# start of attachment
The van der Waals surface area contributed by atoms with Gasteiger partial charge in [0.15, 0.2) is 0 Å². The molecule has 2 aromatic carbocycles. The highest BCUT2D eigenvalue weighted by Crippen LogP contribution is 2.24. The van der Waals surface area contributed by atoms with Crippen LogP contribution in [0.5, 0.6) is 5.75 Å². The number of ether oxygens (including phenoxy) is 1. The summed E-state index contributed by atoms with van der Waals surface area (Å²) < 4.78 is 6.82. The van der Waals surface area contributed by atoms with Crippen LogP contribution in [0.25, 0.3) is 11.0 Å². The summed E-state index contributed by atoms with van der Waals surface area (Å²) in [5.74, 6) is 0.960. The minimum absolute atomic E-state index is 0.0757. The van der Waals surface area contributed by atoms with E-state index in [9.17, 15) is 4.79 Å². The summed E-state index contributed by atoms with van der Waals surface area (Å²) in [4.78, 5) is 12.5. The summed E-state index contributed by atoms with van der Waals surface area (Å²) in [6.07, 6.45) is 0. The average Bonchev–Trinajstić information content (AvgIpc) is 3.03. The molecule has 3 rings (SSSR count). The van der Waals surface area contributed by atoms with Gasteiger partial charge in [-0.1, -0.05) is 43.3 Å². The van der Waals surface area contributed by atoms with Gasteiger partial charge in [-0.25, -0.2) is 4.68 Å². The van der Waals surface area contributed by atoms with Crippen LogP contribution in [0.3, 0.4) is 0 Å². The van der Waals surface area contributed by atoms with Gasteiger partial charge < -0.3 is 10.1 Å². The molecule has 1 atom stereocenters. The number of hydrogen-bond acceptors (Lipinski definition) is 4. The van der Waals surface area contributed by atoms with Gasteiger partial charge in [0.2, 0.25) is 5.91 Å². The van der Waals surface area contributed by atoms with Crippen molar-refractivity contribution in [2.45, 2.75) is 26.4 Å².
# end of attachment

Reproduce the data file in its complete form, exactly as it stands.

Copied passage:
The van der Waals surface area contributed by atoms with Gasteiger partial charge in [0.15, 0.2) is 0 Å². The molecule has 2 aromatic carbocycles. The highest BCUT2D eigenvalue weighted by Crippen LogP contribution is 2.24. The van der Waals surface area contributed by atoms with Crippen LogP contribution in [0.5, 0.6) is 5.75 Å². The number of ether oxygens (including phenoxy) is 1. The summed E-state index contributed by atoms with van der Waals surface area (Å²) < 4.78 is 6.82. The van der Waals surface area contributed by atoms with Crippen LogP contribution in [0.25, 0.3) is 11.0 Å². The summed E-state index contributed by atoms with van der Waals surface area (Å²) in [5.74, 6) is 0.960. The minimum absolute atomic E-state index is 0.0757. The van der Waals surface area contributed by atoms with E-state index in [9.17, 15) is 4.79 Å². The summed E-state index contributed by atoms with van der Waals surface area (Å²) in [4.78, 5) is 12.5. The summed E-state index contributed by atoms with van der Waals surface area (Å²) in [6.07, 6.45) is 0. The average Bonchev–Trinajstić information content (AvgIpc) is 3.03. The molecule has 3 rings (SSSR count). The van der Waals surface area contributed by atoms with Gasteiger partial charge in [-0.1, -0.05) is 43.3 Å². The van der Waals surface area contributed by atoms with Gasteiger partial charge in [-0.25, -0.2) is 4.68 Å². The van der Waals surface area contributed by atoms with Crippen LogP contribution in [0.3, 0.4) is 0 Å². The van der Waals surface area contributed by atoms with Gasteiger partial charge < -0.3 is 10.1 Å². The molecule has 1 atom stereocenters. The number of hydrogen-bond acceptors (Lipinski definition) is 4. The van der Waals surface area contributed by atoms with Gasteiger partial charge in [0.2, 0.25) is 5.91 Å². The van der Waals surface area contributed by atoms with Crippen molar-refractivity contribution in [2.45, 2.75) is 26.4 Å².